Getting started with DQL

Do you remember? A little over 2 weeks ago was Engage. How quickly everything can change…

When you were at Engage you might have seen the session I did with Oliver Busse on DQL. The slides and demo code can be found here and here. We touched how to get started with DQL briefly, and based on the questions we received I think it’s a good idea to write a couple of articles on the topic. This is the first.


Let me start by explaining what you need to start using DQL: that would be a HCL/IBM Domino server, version 10 or higher. That’s it. No more. No AppDev pack. No Node.js.

Apparently this still confuses a lot of people. So what about that AppDev pack? Well you only need it if you want to talk to Domino from a Node.js server: the domino-db part is the part you need to install in your Node.js project. It also requires an extra component on the server called Proton. If you’re not interested in that yet and just want to write LotusScript/ Java, then you’re all set.

By the way: since Domino 11 the documentation is part of the standard server help and not available on the AppDev pack site anymore.

From a (vanilla) Domino v10+ server you can run your first DQL query with just a couple of lines of code in either LotusScript or Java: create an instance from the DominoQuery (NotesDominoQuery in LS) and query away!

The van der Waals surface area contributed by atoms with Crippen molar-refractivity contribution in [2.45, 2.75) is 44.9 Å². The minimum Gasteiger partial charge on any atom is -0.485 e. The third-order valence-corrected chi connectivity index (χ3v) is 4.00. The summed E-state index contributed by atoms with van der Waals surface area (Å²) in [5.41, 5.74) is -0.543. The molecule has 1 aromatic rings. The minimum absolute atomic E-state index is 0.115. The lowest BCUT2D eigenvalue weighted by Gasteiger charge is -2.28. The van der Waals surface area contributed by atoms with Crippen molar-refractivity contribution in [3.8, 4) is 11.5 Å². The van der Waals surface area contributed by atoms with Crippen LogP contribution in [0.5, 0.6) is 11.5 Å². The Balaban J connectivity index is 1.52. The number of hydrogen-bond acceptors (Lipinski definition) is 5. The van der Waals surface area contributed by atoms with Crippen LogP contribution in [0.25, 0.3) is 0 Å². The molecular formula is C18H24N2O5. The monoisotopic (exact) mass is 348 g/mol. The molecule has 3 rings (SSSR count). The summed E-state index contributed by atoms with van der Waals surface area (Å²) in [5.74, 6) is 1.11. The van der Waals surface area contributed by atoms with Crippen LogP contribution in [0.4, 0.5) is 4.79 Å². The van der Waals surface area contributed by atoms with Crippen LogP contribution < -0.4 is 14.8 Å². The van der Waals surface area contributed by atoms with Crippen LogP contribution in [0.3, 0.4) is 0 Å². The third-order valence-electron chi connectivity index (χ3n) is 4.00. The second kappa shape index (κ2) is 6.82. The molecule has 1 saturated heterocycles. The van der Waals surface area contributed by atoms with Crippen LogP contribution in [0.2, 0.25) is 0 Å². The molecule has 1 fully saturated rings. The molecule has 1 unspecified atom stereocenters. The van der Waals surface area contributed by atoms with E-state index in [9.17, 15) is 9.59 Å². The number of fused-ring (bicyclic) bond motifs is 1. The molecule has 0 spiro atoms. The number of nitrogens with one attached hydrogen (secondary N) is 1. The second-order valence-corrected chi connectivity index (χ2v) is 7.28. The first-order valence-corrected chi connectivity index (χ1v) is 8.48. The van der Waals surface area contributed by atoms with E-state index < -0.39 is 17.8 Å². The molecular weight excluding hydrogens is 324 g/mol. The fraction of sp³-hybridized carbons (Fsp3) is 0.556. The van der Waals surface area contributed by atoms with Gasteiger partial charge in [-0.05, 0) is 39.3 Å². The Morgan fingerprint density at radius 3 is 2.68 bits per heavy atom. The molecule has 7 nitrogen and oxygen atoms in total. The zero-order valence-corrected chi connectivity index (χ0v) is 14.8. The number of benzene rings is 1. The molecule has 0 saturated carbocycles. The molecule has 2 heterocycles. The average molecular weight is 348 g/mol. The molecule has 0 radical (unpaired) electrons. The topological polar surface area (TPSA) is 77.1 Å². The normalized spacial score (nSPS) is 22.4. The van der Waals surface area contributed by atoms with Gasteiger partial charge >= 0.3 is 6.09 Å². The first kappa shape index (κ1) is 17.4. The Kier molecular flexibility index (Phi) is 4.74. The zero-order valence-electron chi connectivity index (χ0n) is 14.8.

In LotusScript:

Sub Initialize

Dim session As New NotesSession
Dim db As NotesDatabase
Dim dql As NotesDominoQuery
Dim col As NotesDocumentCollection
Dim doc As NotesDocument

Set db = session.Currentdatabase
Set dql = db.Createdominoquery()

Set col = dql.Execute("your query goes here")

Set doc = col.Getfirstdocument()

Do While Not doc Is Nothing

  ' do whatever you want

  Set doc = col.Getnextdocument(doc)

End Sub

Or Java:

Session session = ExtLibUtil.getCurrentSession();

Database db = session.getCurrentDatabase();
DominoQuery dql = db.createDominoQuery();
DocumentCollection result = dql.execute("your query here");

Document doc = result.getFirstDocument();

while (null != doc) {

  //do what you want with the doc

  Document tmp = dc.getNextDocument(doc);
  doc = tmp;

Note that the result of executing a DQL query is an (unsorted) document collection. You can loop over it to get the information from the result set you need.

DQL Design Catalog

When you run the query above, the DQL engine will perform a scan of all the documents in your database. That’s because it doesn’t know yet what views it can use to optimise the query. For that it needs the so called Design Catalog. You can think of it as a summary of the elements in the design of your database that DQL might/ can use to optimise queries. Before version 11, this information was stored in a separate database (, but since version 11 it is stored in ‘hidden’ design elements in the NSF.